Madison House Program Brings the Holidays to Local Families

Lauren Gronbeck, standing, head program director of the Holiday Sharing program, and Kelsey Lipscomb, a student volunteer, with new bicycles that were donated to local children.
December 03, 2018

Assembling toys, checking off lists as gifts were delivered and filling boxes with clothes and other goods, University of Virginia student volunteers with the Holiday Sharing program were as busy as Santa’s elves last week as they prepared for Saturday’s festive distribution day.

One of more than 20 community service programs of Madison House – the independent, nonprofit volunteer center for UVA students – Holiday Sharing annually partners with the Salvation Army to provide local, low-income families with food and presents to help make their holidays merry.

This year, the program assisted 132 families, thanks to donations from hundreds of sponsors on Grounds and in the community. Organizations and individuals, UVA departments and offices were among this year’s donors.

Another partner, the local nonprofit PB&J Fund, provided all the food – the equivalent of three meals for each family.

“Distribution day is just one day, but it helps make many happy memories in the minds of children and their parents of the holiday season,” said Lauren Gronbeck, a fourth-year government major who serves as Holiday Sharing’s head program director.

The families, some of whom were drawn this year from Madison House’s Big Siblings and Latinx and Migrant Aid programs, as well as the Salvation Army, visited Madison House’s Rugby Road location on Saturday in organized shifts. Children were occupied in one room with cookie decorating (UVA Dining donated the fixings), craft projects and UVA a cappella singing groups – plus a visit from Santa Claus. Meanwhile, volunteers helped parents and caretakers move each family’s packages to waiting vehicles.

“Seeing the kids’ excitement is a terrific experience,” Gronbeck said. She also has heard parents express relief that the program will make holiday celebrations possible.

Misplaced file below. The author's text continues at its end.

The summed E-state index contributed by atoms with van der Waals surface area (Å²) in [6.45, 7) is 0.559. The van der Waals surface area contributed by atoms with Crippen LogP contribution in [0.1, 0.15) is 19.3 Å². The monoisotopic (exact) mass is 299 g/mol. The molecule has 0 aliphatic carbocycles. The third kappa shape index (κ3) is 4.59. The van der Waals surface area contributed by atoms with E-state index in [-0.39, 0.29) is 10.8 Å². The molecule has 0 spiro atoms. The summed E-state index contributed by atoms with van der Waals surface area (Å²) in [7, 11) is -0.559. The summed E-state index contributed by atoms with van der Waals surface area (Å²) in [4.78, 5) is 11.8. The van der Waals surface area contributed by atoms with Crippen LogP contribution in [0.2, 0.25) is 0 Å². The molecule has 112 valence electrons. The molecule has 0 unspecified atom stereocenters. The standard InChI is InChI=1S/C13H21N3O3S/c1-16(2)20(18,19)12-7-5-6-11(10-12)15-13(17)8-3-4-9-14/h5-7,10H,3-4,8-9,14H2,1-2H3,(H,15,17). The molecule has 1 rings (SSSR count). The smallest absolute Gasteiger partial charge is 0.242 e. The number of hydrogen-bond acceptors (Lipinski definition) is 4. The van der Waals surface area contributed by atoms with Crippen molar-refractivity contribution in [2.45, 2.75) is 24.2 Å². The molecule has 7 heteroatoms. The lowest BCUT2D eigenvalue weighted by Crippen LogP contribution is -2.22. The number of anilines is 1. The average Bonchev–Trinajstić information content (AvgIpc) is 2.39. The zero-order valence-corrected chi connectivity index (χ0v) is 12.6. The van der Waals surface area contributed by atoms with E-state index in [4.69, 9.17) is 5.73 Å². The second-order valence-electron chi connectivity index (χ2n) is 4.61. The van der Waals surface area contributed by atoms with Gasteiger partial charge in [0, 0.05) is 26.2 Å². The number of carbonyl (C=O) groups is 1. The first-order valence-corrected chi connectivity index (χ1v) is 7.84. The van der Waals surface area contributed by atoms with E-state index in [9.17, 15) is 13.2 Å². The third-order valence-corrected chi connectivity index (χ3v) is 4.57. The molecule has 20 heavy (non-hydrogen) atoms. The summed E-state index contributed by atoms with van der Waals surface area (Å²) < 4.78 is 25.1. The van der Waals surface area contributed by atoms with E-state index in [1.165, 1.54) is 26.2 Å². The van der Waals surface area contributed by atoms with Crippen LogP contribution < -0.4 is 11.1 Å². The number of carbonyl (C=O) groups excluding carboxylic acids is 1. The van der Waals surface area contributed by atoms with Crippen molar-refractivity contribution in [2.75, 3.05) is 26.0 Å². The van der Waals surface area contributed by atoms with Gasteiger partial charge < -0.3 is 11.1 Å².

Gronbeck, recruited by her older sister when she was a UVA student and program director, has worked with Holiday Sharing since her first year. Planning and preparation take the whole fall semester. Under Gronbeck’s leadership, six program directors and about 45 students worked with the Salvation Army to sign families up. They created new marketing tactics for marshaling the sponsors. This year they also set up tables on the Lawn to solicit individual student donors.

Even as they faced end-of-semester academic deadlines, students put in five or more hours of preparation during the week leading up to distribution day.

Albert Zeng, a third-year student in the McIntire School of Commerce, sat on the carpet, directions spread out as he screwed together pieces of a Big Wheel-style tricycle. He liked working at the Salvation Army and said he learned more about Charlottesville and the income gap here.

When it comes to distribution day, though, it’s great to see the families; everyone’s happy, he said.

Fellow McIntire student Mike Arbor, who volunteered with Holiday Sharing for the third time in his four years at UVA, also said he appreciated meeting families at the Salvation Army and enjoyed seeing the children’s faces light up in the festive atmosphere.  

Information about the program on the Madison House website makes the mission clear: “The Holiday Sharing Program believes that every person should be able to enjoy the holiday season.”

Media Contact

Anne E. Bromley

University News Associate Office of University Communications